What’s an R&R and Should You Do It?

What’s an R&R aka revise and resubmit? This is when an agent (or editor) likes your writing, but there’s something about the manuscript that still needs work. Most of the time, an agent will e-mail you with specific elements she wants you to rework with the invitation to resubmit when ready. Sometimes, she’ll set up a call to speak to you about your manuscript. Unfortunately, this can mislead the author into thinking she’s getting THE CALL (an offer of representation). But if this happens to you, stay positive. This agent felt strongly enough about your work to take time out of her day to discuss revisions with you. This is a great opportunity for you because you can talk to her about her vision to see how she feels the story should unfold. Plus, you might be able to brainstorm with her on how to make the changes she suggests, which is something you might not be able to do if the agent had e-mailed you with an R&R. So while this might not have been the call you were expecting, treat it as GOLD.

NOTE: There’s a difference between an agent giving you personalized feedback with your rejection and an R&R. If she doesn’t specifically say you can resubmit after revisions, it’s not an R&R, and you shouldn’t resubmit. Some agents will take another look at your story after you’ve revised, but you need to query them again and wait for them to ask to see a partial or full. With an R&R, you would simply reply to the agent using the last e-mail exchange (unless the agent tells you to do otherwise).

The thing with an R&R is you need to decide if you want to revise the manuscript in the way the agent is suggesting. If her vision doesn’t match yours, you might want to hold off. Remember having the wrong agent (which includes someone who doesn’t share your vision for the story) is worse than not having an agent. You also have to understand an R&R request isn’t a guarantee. The agent can still reject the manuscript. Or she can offer to represent it and you. Nobody knows how this will play out.

Why does an agent ask for an R&R before offering to represent the author? Apparently, agents do this when they’re on the fence about whether or not to offer. Sometimes, they want to test their compatibility with the author to ensure their feedback is not only taken well but also that the writer is able to make the necessary changes to the manuscript. Or it can be as simple as the agent isn’t sure the changes she suggested will really make the difference, and the only way to find out is to read the manuscript after revisions. She doesn’t want to commit with an offer until she’s sure she has a product she can sell.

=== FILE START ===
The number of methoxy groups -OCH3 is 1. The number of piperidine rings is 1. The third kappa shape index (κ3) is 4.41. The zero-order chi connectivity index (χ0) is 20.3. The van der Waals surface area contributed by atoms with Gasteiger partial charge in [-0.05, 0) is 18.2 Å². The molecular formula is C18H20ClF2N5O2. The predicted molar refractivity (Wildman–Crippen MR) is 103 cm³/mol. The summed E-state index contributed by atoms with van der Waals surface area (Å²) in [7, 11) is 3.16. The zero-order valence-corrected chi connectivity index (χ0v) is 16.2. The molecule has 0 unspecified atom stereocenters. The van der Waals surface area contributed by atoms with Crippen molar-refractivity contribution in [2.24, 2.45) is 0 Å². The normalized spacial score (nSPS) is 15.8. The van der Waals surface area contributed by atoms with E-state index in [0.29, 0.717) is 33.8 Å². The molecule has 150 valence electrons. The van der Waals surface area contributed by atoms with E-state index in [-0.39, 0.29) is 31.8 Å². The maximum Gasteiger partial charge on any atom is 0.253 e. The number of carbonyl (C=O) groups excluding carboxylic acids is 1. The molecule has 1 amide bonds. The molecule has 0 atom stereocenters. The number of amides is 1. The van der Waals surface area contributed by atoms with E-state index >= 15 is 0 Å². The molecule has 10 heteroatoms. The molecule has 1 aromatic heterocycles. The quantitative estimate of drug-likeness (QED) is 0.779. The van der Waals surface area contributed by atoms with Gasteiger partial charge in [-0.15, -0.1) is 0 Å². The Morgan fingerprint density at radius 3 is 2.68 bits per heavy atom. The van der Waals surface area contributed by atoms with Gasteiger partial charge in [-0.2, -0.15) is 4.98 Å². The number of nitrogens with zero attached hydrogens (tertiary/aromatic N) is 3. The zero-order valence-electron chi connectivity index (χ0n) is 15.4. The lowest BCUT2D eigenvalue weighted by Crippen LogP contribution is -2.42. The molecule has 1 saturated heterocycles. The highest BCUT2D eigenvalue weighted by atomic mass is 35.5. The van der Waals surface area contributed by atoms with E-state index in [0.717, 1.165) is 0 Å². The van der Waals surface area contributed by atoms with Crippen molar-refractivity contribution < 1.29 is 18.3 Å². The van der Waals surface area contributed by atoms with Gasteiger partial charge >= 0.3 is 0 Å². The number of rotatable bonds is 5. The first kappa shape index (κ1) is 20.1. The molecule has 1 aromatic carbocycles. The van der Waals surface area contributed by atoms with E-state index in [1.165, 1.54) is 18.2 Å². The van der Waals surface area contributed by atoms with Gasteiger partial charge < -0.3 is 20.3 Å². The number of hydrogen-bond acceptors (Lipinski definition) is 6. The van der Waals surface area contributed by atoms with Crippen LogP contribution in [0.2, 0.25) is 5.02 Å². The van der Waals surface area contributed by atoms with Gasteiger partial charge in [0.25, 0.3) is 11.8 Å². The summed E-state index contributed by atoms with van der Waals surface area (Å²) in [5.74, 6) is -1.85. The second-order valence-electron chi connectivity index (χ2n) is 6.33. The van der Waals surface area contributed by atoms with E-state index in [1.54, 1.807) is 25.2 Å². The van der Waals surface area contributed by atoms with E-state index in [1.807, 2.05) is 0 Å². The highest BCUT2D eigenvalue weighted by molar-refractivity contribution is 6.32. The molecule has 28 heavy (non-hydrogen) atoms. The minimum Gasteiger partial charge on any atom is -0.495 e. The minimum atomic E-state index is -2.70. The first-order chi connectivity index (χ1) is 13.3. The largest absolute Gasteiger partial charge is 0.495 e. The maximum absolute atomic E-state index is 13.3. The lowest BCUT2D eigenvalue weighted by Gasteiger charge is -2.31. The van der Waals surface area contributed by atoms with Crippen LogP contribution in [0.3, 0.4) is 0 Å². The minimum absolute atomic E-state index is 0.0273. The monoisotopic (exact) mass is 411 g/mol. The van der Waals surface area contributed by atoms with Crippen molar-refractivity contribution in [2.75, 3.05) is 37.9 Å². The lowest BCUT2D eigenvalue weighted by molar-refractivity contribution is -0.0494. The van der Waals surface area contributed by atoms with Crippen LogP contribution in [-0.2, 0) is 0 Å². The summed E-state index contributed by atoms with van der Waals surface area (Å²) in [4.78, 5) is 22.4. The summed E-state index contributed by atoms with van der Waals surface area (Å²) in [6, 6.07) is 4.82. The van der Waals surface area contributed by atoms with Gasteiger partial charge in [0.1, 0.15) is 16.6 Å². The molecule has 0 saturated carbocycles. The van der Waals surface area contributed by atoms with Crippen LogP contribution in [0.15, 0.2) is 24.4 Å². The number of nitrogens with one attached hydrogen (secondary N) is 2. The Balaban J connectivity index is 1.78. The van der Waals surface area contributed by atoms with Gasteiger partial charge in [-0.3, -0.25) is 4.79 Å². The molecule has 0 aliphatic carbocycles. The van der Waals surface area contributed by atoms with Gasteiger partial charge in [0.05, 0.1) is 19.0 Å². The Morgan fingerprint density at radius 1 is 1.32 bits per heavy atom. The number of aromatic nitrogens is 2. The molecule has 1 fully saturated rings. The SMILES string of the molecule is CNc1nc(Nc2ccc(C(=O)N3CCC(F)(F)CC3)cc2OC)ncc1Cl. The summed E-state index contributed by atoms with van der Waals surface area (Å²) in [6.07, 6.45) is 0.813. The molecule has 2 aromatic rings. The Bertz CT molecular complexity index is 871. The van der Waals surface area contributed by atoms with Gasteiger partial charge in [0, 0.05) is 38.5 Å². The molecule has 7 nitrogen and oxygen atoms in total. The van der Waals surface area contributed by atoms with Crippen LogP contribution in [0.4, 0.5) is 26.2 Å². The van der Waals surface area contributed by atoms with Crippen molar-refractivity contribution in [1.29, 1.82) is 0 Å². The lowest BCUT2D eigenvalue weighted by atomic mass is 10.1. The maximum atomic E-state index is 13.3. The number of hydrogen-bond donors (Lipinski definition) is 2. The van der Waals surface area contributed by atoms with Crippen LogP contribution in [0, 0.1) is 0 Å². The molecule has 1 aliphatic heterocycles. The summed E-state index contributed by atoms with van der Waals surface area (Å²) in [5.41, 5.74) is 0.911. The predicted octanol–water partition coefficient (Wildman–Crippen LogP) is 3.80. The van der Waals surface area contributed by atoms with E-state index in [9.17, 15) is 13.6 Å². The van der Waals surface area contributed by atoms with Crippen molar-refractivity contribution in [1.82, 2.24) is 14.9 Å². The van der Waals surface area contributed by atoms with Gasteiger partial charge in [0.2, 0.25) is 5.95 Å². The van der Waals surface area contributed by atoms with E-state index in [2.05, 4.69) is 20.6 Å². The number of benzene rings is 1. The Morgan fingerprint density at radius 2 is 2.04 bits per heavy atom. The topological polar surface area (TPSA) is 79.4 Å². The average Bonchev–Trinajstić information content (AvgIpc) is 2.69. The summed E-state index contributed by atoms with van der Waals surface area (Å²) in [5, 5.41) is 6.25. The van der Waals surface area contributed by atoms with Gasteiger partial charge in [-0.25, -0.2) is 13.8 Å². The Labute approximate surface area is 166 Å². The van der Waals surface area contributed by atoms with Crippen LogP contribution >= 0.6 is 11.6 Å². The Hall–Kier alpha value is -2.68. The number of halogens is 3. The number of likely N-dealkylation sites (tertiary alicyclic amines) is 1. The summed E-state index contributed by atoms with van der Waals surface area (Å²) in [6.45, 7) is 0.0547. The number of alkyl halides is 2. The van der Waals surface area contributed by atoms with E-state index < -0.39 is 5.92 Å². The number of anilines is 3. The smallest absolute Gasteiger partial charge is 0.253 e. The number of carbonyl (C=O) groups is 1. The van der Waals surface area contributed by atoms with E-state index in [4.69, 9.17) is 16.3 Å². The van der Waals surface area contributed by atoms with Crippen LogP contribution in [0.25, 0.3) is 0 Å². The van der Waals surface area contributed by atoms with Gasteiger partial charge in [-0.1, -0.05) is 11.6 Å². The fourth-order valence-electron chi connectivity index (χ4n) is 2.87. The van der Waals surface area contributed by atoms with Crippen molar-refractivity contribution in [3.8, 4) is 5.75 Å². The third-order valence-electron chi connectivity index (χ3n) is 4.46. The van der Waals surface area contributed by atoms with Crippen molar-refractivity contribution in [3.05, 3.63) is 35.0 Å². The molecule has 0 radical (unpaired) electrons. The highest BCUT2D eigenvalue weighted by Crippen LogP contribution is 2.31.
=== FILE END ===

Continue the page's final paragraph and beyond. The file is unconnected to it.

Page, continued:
When should you accept an R&R?

When:
-the agent requesting is someone you truly want to work with
-you share the same vision for revisions as the agent and believe the changes will make the story stronger
-when you feel the timing is right

How can you know if the timing is right? If you have a bunch of fulls out with other agents, and you receive an R&R, you have a few options.

-You can revise and resubmit to the agent who requested the R&R and keep the other fulls with the other agents. The risk here is that whatever wasn’t working for the agent who requested the R&R might not work for these agents too, and they might simply reject the manuscript. How much do you believe in the proposed changes? If you truly feel they will make the manuscript stronger, you might want to consider your next option below.

-You can pull the manuscript from the other agents, explaining you’re going to revise based off feedback you received. I wouldn’t necessarily mention another agent requested an R&R, because agents can be sensitive and competitive. You can ask if these agents would like to see a revised copy when ready. Be warned. Some agents will be upset that you’ve wasted their time with a manuscript that wasn’t ready and won’t want to see the revised copy. In this case, I hope you were really sure about the agent who asked for the R&R because you just blew your chance with this agent. However, most agents would prefer to see the best available copy and won’t mind waiting for it.

-You could wait to see how the other agents respond to your manuscript before you rework it. I’ve seen this happen before. A writer will receive an R&R but won’t start the revisions right away. Then she receives an offer of representation from an agent who likes the story the way it is or with minor changes. However, waiting it out could also mean all the agents who have your full will reject it and won’t want to see the revised copy later.

How do you know whether or not to revise and resubmit? You don’t. There’s no magical way of knowing what is the right move for you. All you can do is trust your gut. While it’s interesting to hear about what others have experienced, you don’t necessarily need to follow the same path. We all have a journey in this industry. Not one is the same.

Follow your heart.

Have you ever received an R&R request? What did you do? Why did you make that decision?

Lynnette Labelle
www.labelleseditorialservices.com
www.lynnettelabelle.com
@LynnetteLabelle
https://www.facebook.com/LynnetteLabelleAuthor
2015 Daphne du Maurier Finalist
2015 Molly Winner

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